I don't have time (nor inclination) to check each and every link so I delete them all. Occasionally, if I recognize a name on the comment, I will remove only the link. But it's time consuming and I don't always feel generous so I delete the whole comment for sanity's sake.

If you want to direct people to somewhere else online (not a personal, commercial or retail website), just tell us within your comment what to google to find it. (You can link to your own blog by including the URL in the footer of a comment where there is a line for it.)

See, that wasn't too bad – just four items. Here is the nut of what Farhad Manjoo has to say about avoiding the dystopia that large swaths of the internet have become.

”It can sometimes seem as if all the internet is deep fakes and culture wars, Trump tweets and influencer scams. It’s not, of course,” he writes.

“The internet still abounds in lovely, wholesome niches — the fantasy sports circles, the YouTube and Instagram communities devoted to any kind of craft, the many subreddits where strangers come together to help one another out of real problems in life.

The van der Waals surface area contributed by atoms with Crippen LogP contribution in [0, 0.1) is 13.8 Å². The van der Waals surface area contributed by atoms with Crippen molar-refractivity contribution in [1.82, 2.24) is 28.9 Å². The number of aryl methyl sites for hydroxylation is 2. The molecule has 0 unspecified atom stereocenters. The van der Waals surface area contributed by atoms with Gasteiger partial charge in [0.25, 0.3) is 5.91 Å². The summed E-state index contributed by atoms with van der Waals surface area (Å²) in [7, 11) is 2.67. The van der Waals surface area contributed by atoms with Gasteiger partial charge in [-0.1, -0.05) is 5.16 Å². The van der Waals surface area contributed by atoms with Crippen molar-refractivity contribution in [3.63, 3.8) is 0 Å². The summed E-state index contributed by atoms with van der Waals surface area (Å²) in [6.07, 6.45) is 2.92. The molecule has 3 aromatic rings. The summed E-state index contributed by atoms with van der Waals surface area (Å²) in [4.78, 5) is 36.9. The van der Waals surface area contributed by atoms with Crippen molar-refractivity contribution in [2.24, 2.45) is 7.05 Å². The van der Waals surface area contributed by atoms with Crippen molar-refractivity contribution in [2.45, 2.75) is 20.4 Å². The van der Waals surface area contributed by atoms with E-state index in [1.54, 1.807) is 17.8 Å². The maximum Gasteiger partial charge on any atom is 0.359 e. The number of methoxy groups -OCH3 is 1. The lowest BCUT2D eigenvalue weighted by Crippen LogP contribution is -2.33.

What distinguishes the productive online communities from the disturbing ones? Often it’s something simple: content moderation. The best places online are bounded by clear, well-enforced community guidelines for participation.

“Twitter and Facebook are toxic because there are few rules and few penalties for flouting them. A Reddit community like r/relationships, meanwhile, is a haven of incredible, empathetic discussion because its hosts spend a lot of effort policing the discussion toward productive dialogue.”

Thank you, Mr. Manjoo. I've been saying that for almost 16 years. It works.

You can read Farhad Manjoo's entire story at The New York Times.


By Kay Richard

In the grainy black-and-white film of Aunt Evelyn’s home movie camera, Maureen and I are doing our version of the hippy hippy shake. I’m wearing cut-offs and a button-down collared blouse, along with the ever present headband.

The camera pans over to the kitchen table where Georgette, still wearing her white Henri’s School of Hair Design uniform, is teasing mom’s hair into a beehive French roll while mom plucks her eyebrows.

When her transformation is over, Aunt Evelyn asks me to stand behind mom for a family shot. I’m blowing bubbles with my wad of pink Bazooka and giving mom rabbit ears with my fingers.